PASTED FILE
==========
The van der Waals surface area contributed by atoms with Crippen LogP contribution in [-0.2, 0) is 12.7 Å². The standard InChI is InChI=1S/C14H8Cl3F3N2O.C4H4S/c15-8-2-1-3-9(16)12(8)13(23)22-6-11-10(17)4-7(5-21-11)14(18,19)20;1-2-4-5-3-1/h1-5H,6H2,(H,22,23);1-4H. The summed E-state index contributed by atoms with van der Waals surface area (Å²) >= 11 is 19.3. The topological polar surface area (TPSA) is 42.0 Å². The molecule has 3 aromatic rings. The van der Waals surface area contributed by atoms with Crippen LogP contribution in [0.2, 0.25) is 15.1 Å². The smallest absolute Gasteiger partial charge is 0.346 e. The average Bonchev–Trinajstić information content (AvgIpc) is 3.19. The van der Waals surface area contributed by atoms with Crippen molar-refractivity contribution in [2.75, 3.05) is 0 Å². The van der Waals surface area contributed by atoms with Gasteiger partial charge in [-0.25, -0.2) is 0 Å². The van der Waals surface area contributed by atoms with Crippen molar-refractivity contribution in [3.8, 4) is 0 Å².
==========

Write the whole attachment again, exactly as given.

The van der Waals surface area contributed by atoms with Crippen LogP contribution in [-0.2, 0) is 12.7 Å². The standard InChI is InChI=1S/C14H8Cl3F3N2O.C4H4S/c15-8-2-1-3-9(16)12(8)13(23)22-6-11-10(17)4-7(5-21-11)14(18,19)20;1-2-4-5-3-1/h1-5H,6H2,(H,22,23);1-4H. The summed E-state index contributed by atoms with van der Waals surface area (Å²) >= 11 is 19.3. The topological polar surface area (TPSA) is 42.0 Å². The molecule has 3 aromatic rings. The van der Waals surface area contributed by atoms with Crippen LogP contribution in [0.2, 0.25) is 15.1 Å². The smallest absolute Gasteiger partial charge is 0.346 e. The average Bonchev–Trinajstić information content (AvgIpc) is 3.19. The van der Waals surface area contributed by atoms with Crippen molar-refractivity contribution in [2.75, 3.05) is 0 Å². The van der Waals surface area contributed by atoms with Gasteiger partial charge in [-0.25, -0.2) is 0 Å². The van der Waals surface area contributed by atoms with Crippen molar-refractivity contribution in [3.8, 4) is 0 Å².